Jonathan Rutherford is editor of Soundings journal and professor of cultural studies at Middlesex University

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Prime Minister Jeremy Corbyn sitting down with President Bernie Sanders no longer sounds so outlandish

Both men have a certain authenticity and unpretentiousness that their rivals lack.

Unlike many of us, Bernie Sanders never doubted Jeremy Corbyn. The week before the general election, the independent US senator from Vermont was addressing a crowd of progressive voters in Brighton during a whirlwind tour of the UK. An audience member asked him what advice he might have for the leader of the Labour Party. “I don’t think Jeremy Corbyn needs my advice,” Sanders replied. “I think he’s doing quite well.”

The week after the election, a delighted Sanders invoked Corbyn’s election performance in a New York Times op-ed. “The British elections should be a lesson for the Democratic Party,” he wrote, urging the Democrats to stop holding on to an “overly cautious, centrist ideology” and explaining how “momentum shifted to Labour after it released a very progressive manifesto that generated much enthusiasm among young people and workers”.

Sanders and his growing movement in the United States offered more than mere rhetorical support for Corbyn.

With the help of former members of the senator’s presidential campaign team, Momentum – the grass-roots organisation set up to support and defend Corbyn in 2015 – ran 33 training sessions across the UK, preparing thousands of Labour activists.

Momentum’s national organiser Emma Rees says that the Sanders people made a “significant contribution” to the Labour campaign with their emphasis “on having empathetic conversations that focused on the issues the voter cared about, and actually trying to persuade voters on the doorstep rather than just collecting data”.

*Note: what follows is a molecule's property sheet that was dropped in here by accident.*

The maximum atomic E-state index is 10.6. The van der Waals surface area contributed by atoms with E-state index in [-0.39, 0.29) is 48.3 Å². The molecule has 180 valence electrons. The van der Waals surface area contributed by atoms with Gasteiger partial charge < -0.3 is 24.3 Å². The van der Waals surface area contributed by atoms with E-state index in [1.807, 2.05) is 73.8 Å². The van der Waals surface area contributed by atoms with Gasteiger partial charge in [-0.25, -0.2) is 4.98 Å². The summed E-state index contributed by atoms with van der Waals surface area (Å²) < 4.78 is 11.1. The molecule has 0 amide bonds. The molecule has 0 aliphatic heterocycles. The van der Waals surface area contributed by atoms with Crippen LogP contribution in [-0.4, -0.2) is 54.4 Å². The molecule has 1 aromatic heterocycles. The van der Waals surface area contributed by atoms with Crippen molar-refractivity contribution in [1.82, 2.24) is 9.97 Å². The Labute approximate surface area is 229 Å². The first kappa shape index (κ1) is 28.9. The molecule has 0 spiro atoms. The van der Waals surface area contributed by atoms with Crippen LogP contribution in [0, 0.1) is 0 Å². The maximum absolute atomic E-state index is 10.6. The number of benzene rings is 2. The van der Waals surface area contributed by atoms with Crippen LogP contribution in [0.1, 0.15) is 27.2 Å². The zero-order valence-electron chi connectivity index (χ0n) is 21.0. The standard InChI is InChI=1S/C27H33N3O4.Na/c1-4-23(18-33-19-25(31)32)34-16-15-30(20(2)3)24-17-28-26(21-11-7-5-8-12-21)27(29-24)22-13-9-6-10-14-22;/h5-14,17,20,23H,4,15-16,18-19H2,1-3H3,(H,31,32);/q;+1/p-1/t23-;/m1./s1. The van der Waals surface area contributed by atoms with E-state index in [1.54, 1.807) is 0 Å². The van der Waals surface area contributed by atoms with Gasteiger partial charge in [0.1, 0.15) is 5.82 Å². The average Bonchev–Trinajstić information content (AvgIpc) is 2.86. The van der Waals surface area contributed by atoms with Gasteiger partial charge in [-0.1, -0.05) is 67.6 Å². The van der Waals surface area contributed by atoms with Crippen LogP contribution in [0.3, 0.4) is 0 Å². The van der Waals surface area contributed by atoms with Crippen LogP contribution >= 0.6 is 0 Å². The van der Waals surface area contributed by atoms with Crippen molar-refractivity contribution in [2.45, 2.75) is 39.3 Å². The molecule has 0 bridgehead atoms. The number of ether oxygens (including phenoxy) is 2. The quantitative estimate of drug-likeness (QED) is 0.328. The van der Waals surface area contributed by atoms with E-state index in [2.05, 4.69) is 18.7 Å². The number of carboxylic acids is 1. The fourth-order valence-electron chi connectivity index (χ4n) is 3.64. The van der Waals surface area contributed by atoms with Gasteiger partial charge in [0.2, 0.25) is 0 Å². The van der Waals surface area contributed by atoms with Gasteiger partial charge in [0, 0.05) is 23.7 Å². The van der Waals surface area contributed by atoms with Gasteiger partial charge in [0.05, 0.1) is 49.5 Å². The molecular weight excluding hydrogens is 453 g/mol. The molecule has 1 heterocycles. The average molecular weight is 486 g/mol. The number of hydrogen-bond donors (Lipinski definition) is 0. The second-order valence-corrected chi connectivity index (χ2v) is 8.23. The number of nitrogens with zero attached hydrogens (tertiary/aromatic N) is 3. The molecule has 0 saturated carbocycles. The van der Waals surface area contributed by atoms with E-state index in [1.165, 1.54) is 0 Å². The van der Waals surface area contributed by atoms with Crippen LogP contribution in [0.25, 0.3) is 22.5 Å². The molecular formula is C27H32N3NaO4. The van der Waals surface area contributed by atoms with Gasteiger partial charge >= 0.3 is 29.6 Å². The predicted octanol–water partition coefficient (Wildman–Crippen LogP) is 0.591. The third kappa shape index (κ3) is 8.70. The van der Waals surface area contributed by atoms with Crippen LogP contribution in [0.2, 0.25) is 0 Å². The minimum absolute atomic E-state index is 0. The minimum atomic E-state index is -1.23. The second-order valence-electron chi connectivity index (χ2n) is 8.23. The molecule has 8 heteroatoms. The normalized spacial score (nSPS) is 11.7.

“In the final stage, I recruited a bunch of former Bernie volunteers from around [the United States] to . . . help get out a last [get out the vote] texting assignment,” recalls Claire Sandberg, who was the digital organising director for Sanders and spent the 2017 election campaign working with Momentum in the UK. “It was an amazing thing to see them volunteering . . . while we were all asleep the night before election day.”

Is it really surprising that Sanders supporters, thousands of miles away, would want to volunteer for Corbyn? Both men are mavericks; both have a certain authenticity and unpretentiousness that their rivals lack; both, in the words of Emma Rees, “have inspired tens of thousands of people to participate in the political process and to realise their collective power” and they want “to transform society in the interests of ordinary people”. Perhaps above all else, both men have proved that left populism can win millions of votes.

According to the latest polls, if another election were held in the UK tomorrow, Corbyn would be the winner. Sanders, however, has a much higher mountain to climb in the US and faces at least three obstacles that the “British Bernie” does not.